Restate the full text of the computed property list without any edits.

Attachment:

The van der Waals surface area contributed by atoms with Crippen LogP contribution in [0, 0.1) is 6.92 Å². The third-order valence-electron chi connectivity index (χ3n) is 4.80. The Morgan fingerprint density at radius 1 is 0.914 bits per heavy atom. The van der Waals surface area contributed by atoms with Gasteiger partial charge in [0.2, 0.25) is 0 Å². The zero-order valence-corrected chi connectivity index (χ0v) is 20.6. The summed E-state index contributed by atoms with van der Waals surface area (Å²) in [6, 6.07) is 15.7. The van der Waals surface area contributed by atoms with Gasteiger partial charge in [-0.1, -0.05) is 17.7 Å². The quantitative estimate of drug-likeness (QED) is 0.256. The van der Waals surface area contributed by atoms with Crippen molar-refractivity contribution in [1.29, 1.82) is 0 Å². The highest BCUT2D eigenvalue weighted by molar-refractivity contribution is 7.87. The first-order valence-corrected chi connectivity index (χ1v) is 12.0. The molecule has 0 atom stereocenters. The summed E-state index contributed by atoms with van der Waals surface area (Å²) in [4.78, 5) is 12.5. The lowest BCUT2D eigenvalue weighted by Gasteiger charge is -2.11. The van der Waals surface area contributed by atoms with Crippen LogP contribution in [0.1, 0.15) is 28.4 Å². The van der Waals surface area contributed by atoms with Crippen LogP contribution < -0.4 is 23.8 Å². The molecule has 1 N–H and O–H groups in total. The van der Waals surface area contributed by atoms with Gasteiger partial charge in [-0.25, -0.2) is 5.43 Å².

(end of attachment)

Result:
The van der Waals surface area contributed by atoms with Crippen LogP contribution in [0, 0.1) is 6.92 Å². The third-order valence-electron chi connectivity index (χ3n) is 4.80. The Morgan fingerprint density at radius 1 is 0.914 bits per heavy atom. The van der Waals surface area contributed by atoms with Gasteiger partial charge in [0.2, 0.25) is 0 Å². The zero-order valence-corrected chi connectivity index (χ0v) is 20.6. The summed E-state index contributed by atoms with van der Waals surface area (Å²) in [6, 6.07) is 15.7. The van der Waals surface area contributed by atoms with Gasteiger partial charge in [-0.1, -0.05) is 17.7 Å². The quantitative estimate of drug-likeness (QED) is 0.256. The van der Waals surface area contributed by atoms with Crippen molar-refractivity contribution in [1.29, 1.82) is 0 Å². The highest BCUT2D eigenvalue weighted by molar-refractivity contribution is 7.87. The first-order valence-corrected chi connectivity index (χ1v) is 12.0. The molecule has 0 atom stereocenters. The summed E-state index contributed by atoms with van der Waals surface area (Å²) in [4.78, 5) is 12.5. The lowest BCUT2D eigenvalue weighted by Gasteiger charge is -2.11. The van der Waals surface area contributed by atoms with Crippen LogP contribution in [0.1, 0.15) is 28.4 Å². The van der Waals surface area contributed by atoms with Crippen LogP contribution < -0.4 is 23.8 Å². The molecule has 1 N–H and O–H groups in total. The van der Waals surface area contributed by atoms with Gasteiger partial charge in [-0.25, -0.2) is 5.43 Å².